Mt. Hood, Oregon
Elev. 11,239 ft.
Summit date: 10/15/00
On the long drive to Hood from Seattle pre-climb jitters were setting in. I hadn't done a glacier climb in two years. My last Cascade climbing effort was Mt. Adams in the fall of '98. I hadn't done a solo climb in three years (see my Mt. Baker report). And I hadn't been preparing like I did for any of the other Cascade climbs. I've been working my ass off at an Internet start-up which has left me with little time to get in condition for what I consider to be a big climb.
Fortunately, I did get two hikes in in the Catskills two weeks prior to the Mt Hood climb, which had to help somewhat. However, knowing that I was going into this climb twenty pounds heavier than I was for my Mt. Rainier effort didn't have me feeling confidant about my summit prospects. Friday night I arrived at the Timberline Lodge on the southern flanks of Mt. Hood. Checked in to one of the Lodges bunk rooms ($65 night). Accommodations included a small
room with bunk beds and a sink with a shared bathroom down the hall. The room was perfect for my needs, in that my original plan had me staying in a campground down the road. This was a luxurious step up from the campground.
After dumping the gear in the room, I made my way to the lodge bar. The Friday night gang were all there, and after my first beer I started pumping the locals for info on climbing Hood. Well, here I am 3,000 miles from Jersey (home) and the bartender had just arrived to the Hood area a few months prior -- from LONG ISLAND! Boy, talking about feeling at home, I'm drinking with a fellow New Yawka deep in the heart of Oregon. Mike was awesome, in that besides being from NY we both shared the same taste in music (GD and Phish), and he made this out-of-towner feel at home like a local yokel. Mike, tending bar with a cast on his broken foot, was recovering from a glissading accident on Adams a couple of weeks prior. Keep at it Mike, you'll be a real mountain man in no time!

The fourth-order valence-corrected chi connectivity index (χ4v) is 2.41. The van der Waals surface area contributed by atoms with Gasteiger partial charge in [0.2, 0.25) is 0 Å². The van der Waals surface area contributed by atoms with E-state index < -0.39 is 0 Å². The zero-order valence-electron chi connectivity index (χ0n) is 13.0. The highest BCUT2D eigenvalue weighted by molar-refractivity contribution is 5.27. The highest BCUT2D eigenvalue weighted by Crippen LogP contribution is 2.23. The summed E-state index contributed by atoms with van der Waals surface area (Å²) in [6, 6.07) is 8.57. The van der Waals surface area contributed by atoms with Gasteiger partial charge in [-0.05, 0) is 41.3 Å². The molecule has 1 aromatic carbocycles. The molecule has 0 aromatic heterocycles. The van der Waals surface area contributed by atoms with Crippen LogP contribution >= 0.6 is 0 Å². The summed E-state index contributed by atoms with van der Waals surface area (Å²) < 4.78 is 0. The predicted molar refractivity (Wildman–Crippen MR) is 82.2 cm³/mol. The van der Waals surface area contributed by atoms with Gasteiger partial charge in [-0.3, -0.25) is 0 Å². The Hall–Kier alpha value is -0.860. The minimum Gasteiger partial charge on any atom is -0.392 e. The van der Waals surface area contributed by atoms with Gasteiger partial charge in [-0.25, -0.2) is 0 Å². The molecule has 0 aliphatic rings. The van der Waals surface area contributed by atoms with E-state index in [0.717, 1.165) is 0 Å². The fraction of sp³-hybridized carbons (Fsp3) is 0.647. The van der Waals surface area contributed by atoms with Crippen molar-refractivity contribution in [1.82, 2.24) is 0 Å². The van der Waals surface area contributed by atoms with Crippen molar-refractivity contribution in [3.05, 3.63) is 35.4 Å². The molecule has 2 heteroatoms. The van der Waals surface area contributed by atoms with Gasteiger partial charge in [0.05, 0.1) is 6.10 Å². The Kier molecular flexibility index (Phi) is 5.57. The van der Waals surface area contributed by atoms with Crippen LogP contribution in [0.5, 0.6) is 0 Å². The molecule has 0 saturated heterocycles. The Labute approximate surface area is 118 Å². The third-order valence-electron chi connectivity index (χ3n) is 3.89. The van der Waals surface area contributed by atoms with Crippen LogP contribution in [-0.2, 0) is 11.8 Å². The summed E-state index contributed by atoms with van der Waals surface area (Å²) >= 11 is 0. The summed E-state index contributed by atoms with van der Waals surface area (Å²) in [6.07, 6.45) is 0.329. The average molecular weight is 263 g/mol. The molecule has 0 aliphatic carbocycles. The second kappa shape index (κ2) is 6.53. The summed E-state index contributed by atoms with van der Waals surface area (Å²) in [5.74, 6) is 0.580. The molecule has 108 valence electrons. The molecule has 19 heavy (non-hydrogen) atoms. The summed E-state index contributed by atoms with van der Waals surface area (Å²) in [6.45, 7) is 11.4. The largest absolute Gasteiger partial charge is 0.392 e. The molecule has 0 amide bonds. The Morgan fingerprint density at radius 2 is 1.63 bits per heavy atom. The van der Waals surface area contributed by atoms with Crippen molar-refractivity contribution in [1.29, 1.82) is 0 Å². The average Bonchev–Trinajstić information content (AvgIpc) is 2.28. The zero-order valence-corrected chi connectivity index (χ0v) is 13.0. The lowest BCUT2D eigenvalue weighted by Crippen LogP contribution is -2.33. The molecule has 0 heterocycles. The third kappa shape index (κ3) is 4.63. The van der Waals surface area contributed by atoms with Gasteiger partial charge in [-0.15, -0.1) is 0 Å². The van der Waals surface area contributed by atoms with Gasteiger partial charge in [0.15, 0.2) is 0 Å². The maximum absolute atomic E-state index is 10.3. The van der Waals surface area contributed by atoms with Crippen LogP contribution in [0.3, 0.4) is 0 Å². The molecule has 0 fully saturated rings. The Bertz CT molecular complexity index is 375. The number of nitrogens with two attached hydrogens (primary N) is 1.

Anyway, the info I was able to gather from those at the bar that night was that October is the absolute worst time of the year to climb Mt Hood. I underestimated how little snow would be on the mountain this time of the year. The contention was that no one goes up this time of the year. Just not enough snow cover on all the loose rock up there. Well, you can guess how that bit of information affected my already shaky confidence.
The next morning I got organized, bought my lift ticket (the horror! I cheated), and headed over to the lift. Hikers are able to ride the lower "Magic Mile Skyride" which offers a nice jump start for those who may be so inclined. This lift ends at the base of another lift which takes skiers and snowboarders another thousand vertical feet higher. After begging the second chair operator to let me on it, with no luck, I proceeded to hike up under this second chair lift. This proximity to the lift riding, teen age "knuckle-draggers" left me as fare game for heckling which persisted for the hour or so it took me to hike up the trail consisting of loose dirt and rock to where that chair lift ends. "How high are you going?" twenty times. "Why aren't you taking the lift?" thirty times. All the while I'm barely able to breath (I was at sea level the day before). Trying to hold a conversation with the fast-moving conversationalists, forty feet above my head, at an elevation of eight or nine thousand feet, with sixty pounds on my back was a real pain in the lungs.